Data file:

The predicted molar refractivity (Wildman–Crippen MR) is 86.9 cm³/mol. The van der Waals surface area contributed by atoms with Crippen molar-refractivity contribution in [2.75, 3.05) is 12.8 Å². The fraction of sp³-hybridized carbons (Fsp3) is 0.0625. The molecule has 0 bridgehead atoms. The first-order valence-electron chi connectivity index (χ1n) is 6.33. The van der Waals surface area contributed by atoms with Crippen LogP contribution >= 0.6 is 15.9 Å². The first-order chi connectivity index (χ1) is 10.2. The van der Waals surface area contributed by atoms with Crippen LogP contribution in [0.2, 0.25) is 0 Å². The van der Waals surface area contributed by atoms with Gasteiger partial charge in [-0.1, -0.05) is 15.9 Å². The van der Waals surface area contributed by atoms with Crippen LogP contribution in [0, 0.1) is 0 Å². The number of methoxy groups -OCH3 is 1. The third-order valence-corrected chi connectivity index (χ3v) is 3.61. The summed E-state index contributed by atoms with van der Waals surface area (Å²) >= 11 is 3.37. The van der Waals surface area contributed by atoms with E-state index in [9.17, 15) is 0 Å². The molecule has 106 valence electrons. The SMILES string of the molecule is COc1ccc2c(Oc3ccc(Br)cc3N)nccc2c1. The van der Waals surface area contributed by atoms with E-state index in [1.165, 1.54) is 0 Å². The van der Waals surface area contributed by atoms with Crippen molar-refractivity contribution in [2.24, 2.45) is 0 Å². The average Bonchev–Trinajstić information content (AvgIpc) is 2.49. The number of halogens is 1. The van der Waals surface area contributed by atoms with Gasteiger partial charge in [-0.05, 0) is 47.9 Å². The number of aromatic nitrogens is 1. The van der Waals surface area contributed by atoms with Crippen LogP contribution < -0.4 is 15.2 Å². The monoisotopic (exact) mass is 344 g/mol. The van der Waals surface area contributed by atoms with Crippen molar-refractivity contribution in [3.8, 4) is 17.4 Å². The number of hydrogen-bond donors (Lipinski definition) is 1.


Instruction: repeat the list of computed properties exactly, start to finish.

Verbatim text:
The predicted molar refractivity (Wildman–Crippen MR) is 86.9 cm³/mol. The van der Waals surface area contributed by atoms with Crippen molar-refractivity contribution in [2.75, 3.05) is 12.8 Å². The fraction of sp³-hybridized carbons (Fsp3) is 0.0625. The molecule has 0 bridgehead atoms. The first-order valence-electron chi connectivity index (χ1n) is 6.33. The van der Waals surface area contributed by atoms with Crippen LogP contribution >= 0.6 is 15.9 Å². The first-order chi connectivity index (χ1) is 10.2. The van der Waals surface area contributed by atoms with Crippen LogP contribution in [0.2, 0.25) is 0 Å². The van der Waals surface area contributed by atoms with Gasteiger partial charge in [-0.1, -0.05) is 15.9 Å². The van der Waals surface area contributed by atoms with Crippen LogP contribution in [0, 0.1) is 0 Å². The number of methoxy groups -OCH3 is 1. The third-order valence-corrected chi connectivity index (χ3v) is 3.61. The summed E-state index contributed by atoms with van der Waals surface area (Å²) >= 11 is 3.37. The van der Waals surface area contributed by atoms with E-state index in [9.17, 15) is 0 Å². The molecule has 106 valence electrons. The SMILES string of the molecule is COc1ccc2c(Oc3ccc(Br)cc3N)nccc2c1. The van der Waals surface area contributed by atoms with E-state index in [1.165, 1.54) is 0 Å². The van der Waals surface area contributed by atoms with Crippen molar-refractivity contribution in [2.24, 2.45) is 0 Å². The average Bonchev–Trinajstić information content (AvgIpc) is 2.49. The number of halogens is 1. The van der Waals surface area contributed by atoms with Gasteiger partial charge in [-0.05, 0) is 47.9 Å². The number of aromatic nitrogens is 1. The van der Waals surface area contributed by atoms with Crippen LogP contribution < -0.4 is 15.2 Å². The monoisotopic (exact) mass is 344 g/mol. The van der Waals surface area contributed by atoms with Crippen molar-refractivity contribution in [3.8, 4) is 17.4 Å². The number of hydrogen-bond donors (Lipinski definition) is 1.